R3 Collaboration: Critical Leadership Strategy To Inspire Aligned Performance
This past year has dealt companies all over the world some really tough hands. Many tough hands, even. And as the economic uncertainty has persisted, those same companies have continued to get hit again and again and again. (As of March 2021, organizations worldwide are still implementing layoffs, hiring freezes and extending furloughs into September of 2021.)
Anyone who has ever played cards knows what it feels like to get bad hand after bad hand, to watch your stack of chips get smaller and smaller. And as your resources dwindle, so do your options. And you start to panic. And panicked, you start making rash decisions. You lose sight of the big picture when all you can see is the dwindling stack of chips.
In business, our chips are more than our cashflow; they’re also our employees and colleagues – our resources. And in most cases, the pandemic has them scattered all over the city, state, country, or the world – working remotely, virtually unsupervised, potentially un-nurtured and untended to (with the underlying – or even overt in many cases – threat of layoff or furlough still looming).
Never has it been so crucial to get the most out of our resources – to make the chips we have count, to invest them in the right hands in the right ways, to make sure they’re working together, strategically and with confidence. And with the logistic complications of working remotely coupled with the emotional anxieties of isolation, never has it been more difficult.
However good we’ve been at collaboration before Covid, we need to get better. Just as our ability to communicate and partner with our clients and customers has had to rise to a new level to bridge the physical gap between us, so too does our ability to communicate and partner internally. At Acclivus, we call this S3 (sales, support, and service) Alignment.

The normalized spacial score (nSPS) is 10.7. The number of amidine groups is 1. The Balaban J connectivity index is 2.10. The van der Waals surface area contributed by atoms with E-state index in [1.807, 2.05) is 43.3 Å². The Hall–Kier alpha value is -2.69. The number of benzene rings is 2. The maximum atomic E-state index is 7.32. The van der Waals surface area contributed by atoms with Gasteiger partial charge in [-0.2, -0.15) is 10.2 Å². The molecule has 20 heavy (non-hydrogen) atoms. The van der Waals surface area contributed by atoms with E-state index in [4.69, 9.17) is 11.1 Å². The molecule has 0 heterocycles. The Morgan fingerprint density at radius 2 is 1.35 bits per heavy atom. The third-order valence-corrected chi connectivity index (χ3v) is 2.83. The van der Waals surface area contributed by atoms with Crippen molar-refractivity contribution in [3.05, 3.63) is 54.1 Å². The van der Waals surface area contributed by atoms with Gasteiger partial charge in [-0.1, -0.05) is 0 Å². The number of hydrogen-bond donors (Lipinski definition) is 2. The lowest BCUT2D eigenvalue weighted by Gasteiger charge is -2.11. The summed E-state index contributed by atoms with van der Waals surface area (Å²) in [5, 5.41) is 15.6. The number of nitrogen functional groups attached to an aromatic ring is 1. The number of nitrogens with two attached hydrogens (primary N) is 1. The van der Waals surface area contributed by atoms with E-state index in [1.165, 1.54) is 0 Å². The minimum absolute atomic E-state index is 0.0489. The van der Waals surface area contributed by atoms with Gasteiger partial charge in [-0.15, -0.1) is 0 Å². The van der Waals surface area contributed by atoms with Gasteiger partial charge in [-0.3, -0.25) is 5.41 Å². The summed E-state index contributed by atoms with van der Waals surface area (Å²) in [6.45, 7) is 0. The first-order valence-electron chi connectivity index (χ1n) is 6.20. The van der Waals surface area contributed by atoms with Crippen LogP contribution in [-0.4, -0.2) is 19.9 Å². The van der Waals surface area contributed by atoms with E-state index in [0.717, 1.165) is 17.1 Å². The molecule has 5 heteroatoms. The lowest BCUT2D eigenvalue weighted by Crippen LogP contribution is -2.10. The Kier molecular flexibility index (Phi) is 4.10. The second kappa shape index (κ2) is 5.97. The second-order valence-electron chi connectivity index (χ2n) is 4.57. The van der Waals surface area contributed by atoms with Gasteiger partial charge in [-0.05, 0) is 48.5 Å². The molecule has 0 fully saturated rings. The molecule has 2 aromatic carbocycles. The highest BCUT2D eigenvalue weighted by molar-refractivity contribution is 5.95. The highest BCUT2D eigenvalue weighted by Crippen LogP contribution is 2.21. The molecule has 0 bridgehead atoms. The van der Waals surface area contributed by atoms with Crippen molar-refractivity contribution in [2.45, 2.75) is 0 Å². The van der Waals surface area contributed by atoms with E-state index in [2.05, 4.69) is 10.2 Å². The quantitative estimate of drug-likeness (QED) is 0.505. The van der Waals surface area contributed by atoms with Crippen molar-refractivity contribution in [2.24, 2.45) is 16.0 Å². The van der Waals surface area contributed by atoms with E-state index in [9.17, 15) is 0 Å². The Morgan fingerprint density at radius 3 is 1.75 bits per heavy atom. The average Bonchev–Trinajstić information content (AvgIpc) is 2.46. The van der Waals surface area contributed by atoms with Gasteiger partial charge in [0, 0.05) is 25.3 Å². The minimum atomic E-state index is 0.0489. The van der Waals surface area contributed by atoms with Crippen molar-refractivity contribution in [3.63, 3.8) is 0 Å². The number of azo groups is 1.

And that requires a new level of leadership.
As a performance development organization, Acclivus has been studying the art and the science of collaboration – including the measurable effect it has on the bottom line – for over four decades. We know that however big or small your ‘stack of chips’ is, it is crucial that every resource at your disposal is working together. We know the very real cost of miscommunications, duplicate efforts, and discouraged or even resentful colleagues. And we know the very real gains when expectations are met – or even exceeded – when the entire team is partnering with the customer or client using the same language, operating from the same standards, working towards the same goal. Every member of the orchestra needs to be playing the same sonata. For most, it’s common sense, even if it isn’t always common practice.
In our ongoing research, however, what seems to be less obvious is the role that leadership plays in that alignment. Or maybe it’s more accurate to say that what is less obvious is the kind of leadership that is required for “orchestral” levels of alignment. The role of the conductor, so to speak, is more than making sure each player is present and playing the right note at the right time. The real skill is inspiring within each player a desire to perform well – with a shared understanding of, alignment with, and interdependent need to achieve a shared goal.
And so, as organizations race to stay ahead of the changing environment, investing in any new performance initiative – whether it’s in sales, service, support, or aligning all three – is absolutely a worthwhile investment. But to do so without also investing in the coaching or leadership to guide and reinforce it is like investing in an orchestra without also teaching the conductor the song. Leaders who are as involved in the implementation of the new skills and approaches as the teams they are assigning them to, who understand them well enough to model and coach to them, who can empathize with difficulties, applaud successes, and celebrate the consequent gains – for the organization as well as the individual – are as critical as the teams themselves.
Performers know what happens when the audience has stopped paying attention. They may still hit the notes, but today’s business environment requires so much more than simply going through the motions. Building relationships, solving problems and achieving goals requires going beyond the obvious of “follow this model”, or “sell more of this product”. It requires creativity – and of course, collaboration – especially when you’re playing a difficult hand. The harder the piece of music is, the better the player has to be.
And the best performances don’t come from simply working more or trying harder. They are inspired. They come from a desire within to perform well. Great conductors know how to do that. Managers, coaches, and even colleagues can be taught to do that. And again, to succeed in this new, rapidly evolving business environment, they will have to.
We can’t undo the hands you’ve been dealt, but we can teach your leaders how to inspire and enable the best performances from their teams so that all of your investments – in even the smallest initiatives – are the sonatas that become symphonies.
For more information, contact us at firstname.lastname@example.org.